Squad assignment consists of you walking over to your division area and lining up in groups of 5. You’ll be assigned your squad or heat number followed by lane. For instance, if you are grouped into squad 3 and are second in line, your athlete number will be 32 or 3-2. Squad 11 Lane 3 would read as 113 or 11-3.
Remember that e-mail you got with the schedule? You’ll see your squad number in the matrix and what time you start at each stage. Make sure you are there for the stage brief and ready to go at least 15 minutes before your start time. Sometimes they run behind, but in any case, it’s best to be there & ready to go.
Following the squad assignments, you’ll immediately go into your first stage brief and hammer down with the first squad (usually 7:00am). If you are the last squad for that stage, you’ll be judging the first squad out of the gate – so don’t wander off. The rest of the protocol is for each squad to turn around and immediately judge for the following heat. After you’ve finished your first stage and are no longer on the hook to judge, it’s lather-rinse-repeat for the rest of the day.
Oh, and, congrats – you’ve got those first-stage nerves out of the way but are probably heavily contemplating just what you got yourself into. Don’t worry, you won’t be able to wipe that smile off your face for quite some time.
There’s going to be a variation in downtime between your stages, as the matrix will bury a squad or two each stage. You may be idle for 30 minutes to 2+ hours, or having to jump into a floater stage right away. It’s important to pay attention to any communication coming from the Range Officers or volunteer staff so you’re not caught off guard.
When you do have some downtime, there are typically plenty of vendors on site – from food trucks, apparel, supplements, firearms & other cool gear like Volcon e-bikes. The Tactical Games will also have a full lineup of gear for you to peruse and purchase.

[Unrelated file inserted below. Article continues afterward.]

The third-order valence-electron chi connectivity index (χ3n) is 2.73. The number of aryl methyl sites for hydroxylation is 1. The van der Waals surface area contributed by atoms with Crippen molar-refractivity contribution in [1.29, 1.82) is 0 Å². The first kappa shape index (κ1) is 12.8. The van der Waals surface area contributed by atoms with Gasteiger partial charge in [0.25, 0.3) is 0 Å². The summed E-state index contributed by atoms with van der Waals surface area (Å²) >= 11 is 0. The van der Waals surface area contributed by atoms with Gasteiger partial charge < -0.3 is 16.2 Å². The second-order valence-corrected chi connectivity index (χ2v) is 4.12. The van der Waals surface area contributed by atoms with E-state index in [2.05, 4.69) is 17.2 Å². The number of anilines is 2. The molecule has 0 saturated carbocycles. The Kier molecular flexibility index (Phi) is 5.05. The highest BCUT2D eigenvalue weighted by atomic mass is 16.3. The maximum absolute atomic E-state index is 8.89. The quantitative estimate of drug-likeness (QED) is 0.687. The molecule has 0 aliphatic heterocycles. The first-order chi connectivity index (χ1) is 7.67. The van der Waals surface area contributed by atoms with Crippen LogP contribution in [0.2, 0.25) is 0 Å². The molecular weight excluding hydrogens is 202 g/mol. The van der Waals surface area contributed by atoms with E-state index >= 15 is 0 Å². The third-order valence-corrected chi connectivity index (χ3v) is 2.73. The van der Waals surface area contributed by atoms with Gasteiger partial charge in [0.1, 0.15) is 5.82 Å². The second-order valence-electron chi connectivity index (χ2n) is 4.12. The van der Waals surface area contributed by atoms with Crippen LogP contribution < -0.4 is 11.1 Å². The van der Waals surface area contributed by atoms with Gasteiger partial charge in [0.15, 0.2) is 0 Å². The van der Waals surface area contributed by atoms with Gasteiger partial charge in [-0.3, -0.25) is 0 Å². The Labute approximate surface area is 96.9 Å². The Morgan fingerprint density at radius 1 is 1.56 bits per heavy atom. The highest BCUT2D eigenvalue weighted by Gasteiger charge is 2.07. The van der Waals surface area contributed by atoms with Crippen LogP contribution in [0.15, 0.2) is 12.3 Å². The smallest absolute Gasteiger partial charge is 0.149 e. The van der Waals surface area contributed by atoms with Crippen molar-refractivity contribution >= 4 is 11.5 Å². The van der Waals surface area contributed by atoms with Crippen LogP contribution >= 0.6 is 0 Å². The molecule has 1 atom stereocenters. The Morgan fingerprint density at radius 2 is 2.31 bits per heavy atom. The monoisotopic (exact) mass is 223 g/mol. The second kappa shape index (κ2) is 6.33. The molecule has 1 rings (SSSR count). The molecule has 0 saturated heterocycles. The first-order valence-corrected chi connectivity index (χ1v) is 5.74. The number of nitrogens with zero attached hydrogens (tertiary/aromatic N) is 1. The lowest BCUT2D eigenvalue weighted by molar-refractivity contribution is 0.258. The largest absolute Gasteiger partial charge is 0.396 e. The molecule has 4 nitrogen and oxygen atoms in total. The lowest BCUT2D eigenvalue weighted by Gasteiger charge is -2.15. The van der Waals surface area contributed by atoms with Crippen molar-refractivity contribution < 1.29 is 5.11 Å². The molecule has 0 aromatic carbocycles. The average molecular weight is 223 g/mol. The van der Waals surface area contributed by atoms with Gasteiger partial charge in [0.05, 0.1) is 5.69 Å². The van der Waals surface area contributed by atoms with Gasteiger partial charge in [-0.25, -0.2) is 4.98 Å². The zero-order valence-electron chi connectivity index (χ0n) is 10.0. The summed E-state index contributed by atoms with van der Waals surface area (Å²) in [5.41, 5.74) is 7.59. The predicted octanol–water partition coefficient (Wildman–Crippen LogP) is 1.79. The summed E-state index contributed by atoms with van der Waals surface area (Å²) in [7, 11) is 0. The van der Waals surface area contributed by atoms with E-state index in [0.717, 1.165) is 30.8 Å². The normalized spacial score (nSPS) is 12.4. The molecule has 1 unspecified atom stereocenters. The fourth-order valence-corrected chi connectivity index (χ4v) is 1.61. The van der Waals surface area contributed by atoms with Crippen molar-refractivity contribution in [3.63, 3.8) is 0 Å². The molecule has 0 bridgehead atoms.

Sunday – The Final Stretch
Sunday is going to be a familiar repeat of the schedule. They’ll usually time a large group photo immediately after the morning brief before you get sent on your way, so make sure you’ve got your Where’s Waldo outfit on.
Post-competition, there’s a short arbitration period followed by the awards ceremony, often extending into the evening. Plan your departure accordingly, ideally for Monday.
Weather will play a big role in how smoothly the schedule runs. It’ll also play a huge role in how much fun versus misery you get to experience. Make sure you’re prepared for whatever Mother Nature is going to throw at you for the weekend. It’s common for competitors to treat it as a “dry” tailgating event if you will. They’ll have pop-up tents, coolers, small grills, and all sorts of warm-up and recovery equipment. If you’ve got the room for it, don’t feel like you’re over-packing for the weekend.
A weekend at The Tactical Games offers a unique blend of intense competition, camaraderie, and personal challenge. It’s an experience that leaves lasting memories and smiles, despite the rigorous demands of the competition. Remember to stay prepared, engaged, and open to the incredible experience that awaits you at The Tactical Games.
Oh, and, get the photo package. There’s no proof you did anything cool over the weekend if you don’t.